Hope you enjoy it

Regards,

Xiong

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Vladimir Rogozhin wrote on Jul. 21, 2013 @ 20:28 GMT
Dear Stephen,

World contests FQXi - it contests new fundamental ideas, new deep meanings and new concepts. In your essay deep original analysis in the basic strategy of Descartes's method of doubt, given new ideas and conclusions. I bet you a high rating.

Constructive ways to the truth may be different. One of them said Alexander Zenkin in the article "Science counterrevolution in mathematics":

«The truth should be drawn with the help of the cognitive computer visualization technology and should be presented to" an unlimited circle "of spectators in the form of color-musical cognitive images of its immanent essence.» Http://www.ccas. ru/alexzen/papers/ng-02/contr_rev.htm

I have only one question: why the picture of the world of physicists poorer meanings than the picture of the world lyricists? http://www.youtube.com/watch?v=H3ho31QhjsY

I wish you success,

Vladimir

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Than Tin wrote on Jul. 26, 2013 @ 04:10 GMT
Hi Stephen

Richard Feynman in his Nobel Acceptance Speech

(http://www.nobelprize.org/nobel_prizes/physics/laureates/19
65/feynman-lecture.html)

said: “It always seems odd to me that the fundamental laws of physics, when discovered, can appear in so many different forms that are not apparently identical at first, but with a little mathematical fiddling you can show the...

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Georgina Woodward wrote on Jul. 26, 2013 @ 07:48 GMT
Dear Stephen,

I have enjoyed reading your essay. I particularly like the way you have set out your arguments so clearly. Though you reject ideas of the universe that I think we need to retain, (as I'm thinking that a mathematical basis, a material basis and an informational basis are all parts of the Entirety that makes up reality), I like the ease with which you carry the reader to your conclusion.

Thank you for insight into your way of thinking about the conundrum of "what is down there". Good luck, Georgina

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Georgina Woodward replied on Jul. 26, 2013 @ 07:50 GMT
Correction "What is going on down there"

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Georgina Woodward replied on Jul. 26, 2013 @ 07:58 GMT
Take 3 "What's going on down there?"

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Anonymous wrote on Jul. 29, 2013 @ 19:06 GMT
Dear Stephen,

I just very much enjoyed reading your essay and was impressed by your flowing historical and theoretical analysis.

I agree the concept of nonlocal hidden variables is important, but not just "unpopular", but often denied. Have you also found the concept that particles may have some 'structure', as known from collider physics, equally rebuffed?

I hope you may read my assay and advise on a proposal apparently able to resolve the outstanding problem of Quantum weirdness with non-infinite recursion, suggesting maths or computer algorithms can be tuned to decode the 'noise'. This non-local geometry seems to overcome Bell's theorem with little fuss.

Your entirely different approach (may main areas are astronomy, optics and MHD) best positions you to do what I and many have failed to achieve so far, falsify the model (or otherwise help refine it!).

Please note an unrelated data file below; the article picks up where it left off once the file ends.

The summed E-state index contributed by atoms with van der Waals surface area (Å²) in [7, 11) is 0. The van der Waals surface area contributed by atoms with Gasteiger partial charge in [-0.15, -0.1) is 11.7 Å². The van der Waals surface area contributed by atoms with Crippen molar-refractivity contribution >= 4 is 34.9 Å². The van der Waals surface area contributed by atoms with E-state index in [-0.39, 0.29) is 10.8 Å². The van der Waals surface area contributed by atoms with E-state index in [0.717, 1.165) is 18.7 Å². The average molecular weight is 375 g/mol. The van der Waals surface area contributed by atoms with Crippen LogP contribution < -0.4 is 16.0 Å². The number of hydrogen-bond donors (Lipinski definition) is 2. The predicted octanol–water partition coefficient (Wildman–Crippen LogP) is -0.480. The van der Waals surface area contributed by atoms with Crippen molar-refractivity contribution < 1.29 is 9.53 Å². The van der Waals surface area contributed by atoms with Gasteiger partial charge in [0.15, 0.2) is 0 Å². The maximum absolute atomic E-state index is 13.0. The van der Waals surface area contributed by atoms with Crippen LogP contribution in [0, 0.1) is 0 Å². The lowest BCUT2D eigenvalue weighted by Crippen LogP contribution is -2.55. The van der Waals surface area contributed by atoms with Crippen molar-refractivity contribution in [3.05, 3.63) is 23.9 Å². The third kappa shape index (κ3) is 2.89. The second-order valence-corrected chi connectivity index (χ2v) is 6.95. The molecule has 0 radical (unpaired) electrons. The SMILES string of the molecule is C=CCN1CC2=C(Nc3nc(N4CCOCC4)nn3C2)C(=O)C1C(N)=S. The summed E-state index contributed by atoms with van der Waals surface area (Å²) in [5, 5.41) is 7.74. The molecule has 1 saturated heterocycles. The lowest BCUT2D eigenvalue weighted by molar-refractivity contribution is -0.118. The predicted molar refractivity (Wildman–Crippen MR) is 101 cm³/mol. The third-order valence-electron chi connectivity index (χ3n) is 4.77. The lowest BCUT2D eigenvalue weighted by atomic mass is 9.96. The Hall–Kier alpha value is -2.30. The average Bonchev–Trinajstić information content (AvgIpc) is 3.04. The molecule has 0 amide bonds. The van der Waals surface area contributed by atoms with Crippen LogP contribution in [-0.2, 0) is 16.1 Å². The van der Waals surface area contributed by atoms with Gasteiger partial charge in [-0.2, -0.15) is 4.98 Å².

Well written, Scoring it up as it deserves. Best wishes

Peter

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Peter Jackson replied on Jul. 30, 2013 @ 11:32 GMT
Stephen,

Just checking I hadn't forgotten to add your points and noticed I'd been logged out for the comment! Yes, t'was I above. And I do hope you can get to my own essay.

Apparently the dense abstract has put some off, but to counter this impression I'm pleased say the blog has comments like;

"I hope this astonishing paper finds many many readers...It is groundbreaking." "your work is clearly significant", "I think you've done a fantastic job." "...his wonderful essay", "I am deeply impressed", "I accept unequivocally your solution.", "I admire your dedication to science and truth." and; "I feel your essay deserves a high rating and I hope that it places at least amongst the top four."

I must also admit Basudeba seemed to think it's rubbish. But that does support my uncertainty hypothesis!

Very best wishes, and well done again for yours.

Peter

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Antony Ryan wrote on Aug. 1, 2013 @ 11:18 GMT
Dear Stephen,

I like your writing style and the historical opening to set the scene well. Also it is good to see an essay from a computational viewpoint and you are right that multiverses don't solve all problems with physics. You've done an excellent job overall, so I rate your essay highly. My essay is a little different but not purely abstract mathematical, it is based on observation and then extrapolated into Black Holes and uses the principle of pathways. Also there is a little entropy in there. I hope you have a chance to look at it.

Best wishes,

Antony

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john stephan selye wrote on Aug. 2, 2013 @ 02:04 GMT
Having read so many insightful essays, I am probably not the only one to find that my views have crystallized, and that I can now move forward with growing confidence. I cannot exactly say who in the course of the competition was most inspiring - probably it was the continuous back and forth between so many of us. In this case, we should all be grateful to each other.

If I may, I'd like to...